It is often said that the safest place in the world is our mother's womb. Tragically, because of mercury poisoning, this may no longer be true. But now we can really do something about it.
Seven hundred thousand American babies - one out of six - are born annually with harmful levels of mercury in their blood and begin their lives with mercury poisoning. Unlike other environmental problems, this one - caused mostly by emissions from coal-burning power plants - could be solved relatively easily and affordably.
Mercury is a neurotoxin that causes brain damage and serious developmental disabilities - especially in fetuses and infants - and leads to lowered intelligence and learning problems throughout life. Mercury poisoning is not just about the environment; it is also about the life and health of our children.
As an Evangelical Christian, I believe that each life is of infinite worth to God and should be to us as well. Jesus taught us to love our neighbor and treat others as we would want to be treated. Protecting the unborn and children from mercury poisoning is in keeping with Jesus' commands.
The cause of mercury poisoning is you and me: our need for cheap energy. The mercury is emitted from coal-burning power plant smokestacks. It falls from the air, polluting waterways and contaminating fish. Expectant mothers eat the fish. The mercury accumulates in the mother's blood and circulates across the placenta to the unborn child. There are now mercury fish-catch warnings in all 50 states.
I live in a low-income community in Illinois, and I love fishing, as do my neighbors who fish regularly to provide protein to their families. I remember catching a big fish in one of our local rivers. I was getting ready to throw it back when a man walked up and asked for it, to feed his family. I explained that a fish this big was full of toxic mercury, which would hurt his children. It's OK, he said; they need the food. I ended up giving him the fish, but no, it is not OK. Not in my community. Not in America. Not anywhere.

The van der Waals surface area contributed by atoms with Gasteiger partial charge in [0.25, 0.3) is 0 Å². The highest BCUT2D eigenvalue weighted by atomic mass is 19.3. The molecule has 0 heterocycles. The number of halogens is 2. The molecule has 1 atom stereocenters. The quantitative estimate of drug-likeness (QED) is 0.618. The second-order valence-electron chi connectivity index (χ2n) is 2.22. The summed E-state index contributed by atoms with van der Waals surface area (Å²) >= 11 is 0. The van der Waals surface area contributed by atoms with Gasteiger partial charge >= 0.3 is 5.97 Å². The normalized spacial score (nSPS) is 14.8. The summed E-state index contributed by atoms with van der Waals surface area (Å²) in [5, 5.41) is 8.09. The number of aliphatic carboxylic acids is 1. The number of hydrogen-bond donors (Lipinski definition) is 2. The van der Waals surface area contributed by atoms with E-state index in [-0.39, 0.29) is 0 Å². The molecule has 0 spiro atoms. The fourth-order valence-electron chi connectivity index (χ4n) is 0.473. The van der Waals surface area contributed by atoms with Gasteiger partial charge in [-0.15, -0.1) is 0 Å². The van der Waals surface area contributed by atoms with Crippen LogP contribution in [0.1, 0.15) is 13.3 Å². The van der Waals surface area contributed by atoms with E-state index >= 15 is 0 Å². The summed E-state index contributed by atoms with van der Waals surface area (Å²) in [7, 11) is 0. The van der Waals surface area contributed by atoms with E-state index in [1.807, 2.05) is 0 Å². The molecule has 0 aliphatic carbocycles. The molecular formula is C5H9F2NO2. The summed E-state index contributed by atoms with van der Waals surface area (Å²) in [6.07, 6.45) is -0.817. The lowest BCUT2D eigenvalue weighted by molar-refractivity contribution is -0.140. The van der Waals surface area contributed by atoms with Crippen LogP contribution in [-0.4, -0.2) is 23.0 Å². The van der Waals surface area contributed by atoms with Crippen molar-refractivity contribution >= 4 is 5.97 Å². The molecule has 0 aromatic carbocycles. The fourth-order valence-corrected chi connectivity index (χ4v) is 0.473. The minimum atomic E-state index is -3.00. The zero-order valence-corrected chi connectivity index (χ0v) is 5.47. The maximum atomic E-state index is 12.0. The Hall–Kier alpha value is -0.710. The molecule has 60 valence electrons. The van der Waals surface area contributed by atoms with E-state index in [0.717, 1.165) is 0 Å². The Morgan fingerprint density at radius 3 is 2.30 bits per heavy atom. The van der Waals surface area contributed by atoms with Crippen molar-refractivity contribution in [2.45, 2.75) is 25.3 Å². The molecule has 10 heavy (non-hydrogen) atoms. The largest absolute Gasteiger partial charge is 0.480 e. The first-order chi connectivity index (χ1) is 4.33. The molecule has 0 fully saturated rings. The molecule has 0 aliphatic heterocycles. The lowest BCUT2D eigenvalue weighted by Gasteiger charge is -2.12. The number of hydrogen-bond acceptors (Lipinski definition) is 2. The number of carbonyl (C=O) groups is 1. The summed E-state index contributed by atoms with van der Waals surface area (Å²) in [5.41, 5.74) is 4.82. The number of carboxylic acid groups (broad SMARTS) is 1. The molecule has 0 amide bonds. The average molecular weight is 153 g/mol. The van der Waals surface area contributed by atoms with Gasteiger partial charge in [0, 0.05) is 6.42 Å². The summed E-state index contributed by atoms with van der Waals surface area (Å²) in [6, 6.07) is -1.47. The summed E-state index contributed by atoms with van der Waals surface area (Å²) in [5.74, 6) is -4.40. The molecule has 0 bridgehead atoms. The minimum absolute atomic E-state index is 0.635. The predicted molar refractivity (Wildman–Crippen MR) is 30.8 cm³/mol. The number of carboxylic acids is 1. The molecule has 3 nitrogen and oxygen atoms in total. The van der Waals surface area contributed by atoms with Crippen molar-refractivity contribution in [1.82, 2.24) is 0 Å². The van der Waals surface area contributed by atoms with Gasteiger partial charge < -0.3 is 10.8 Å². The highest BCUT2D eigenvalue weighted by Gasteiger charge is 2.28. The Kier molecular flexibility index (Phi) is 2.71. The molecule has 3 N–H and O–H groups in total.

Why can't our families eat the fish from our own rivers and lakes without risking mercury poisoning? Is this the inheritance my generation and future generations are being left with? I understand that we live in a complicated world, but this is morally wrong. It is sinful.
So what can we do?
First, mothers can limit the amount of fish they eat during pregnancy. This does not solve the problem, but it does help protect children during their most vulnerable stages. Look online for your state's mercury guidelines.
Second, we can limit the domestic mercury pollution emitted by coal-fired power plants. Studies show that this has a measurable positive health impact. The more responsible energy utilities are already using cost-effective technologies to fully clean up mercury emissions.
In fact, the U.S. Environmental Protection Agency finally issued preliminary new mercury standards this spring, ensuring that the rest of the energy industry follows suit and effectively reduces mercury emissions from coal-fired utilities by 90 percent.
The problem is that many in Congress are vigorously opposing the EPA on behalf of fossil-fuel special interests that do not want to pay to clean up their pollution. This is inexcusable, and we must contact our elected officials and demand that they protect our unborn children by not opposing the EPA's efforts to limit mercury pollution. The Evangelical Environmental Network (www.creationcare.org/mercury) has been working with church leaders around the country to do just this. Please join in!
Here is the bottom line: We have a responsibility to protect life, and that means getting serious about mercury poisoning. As a young Evangelical Christian, I am very grateful that the EPA and many in the energy and faith communities are working together to protect life and create a healthier country for me and for my children to inherit. They have my prayers.
Ben Lowe is the author of "Green Revolution: Coming Together to Care for Creation" and is director of young adult ministries for the Evangelical Environmental Network. He ran for Congress in 2010 and is from Glen Ellyn, Ill. You can comment on this column at www.blueridgepress.com.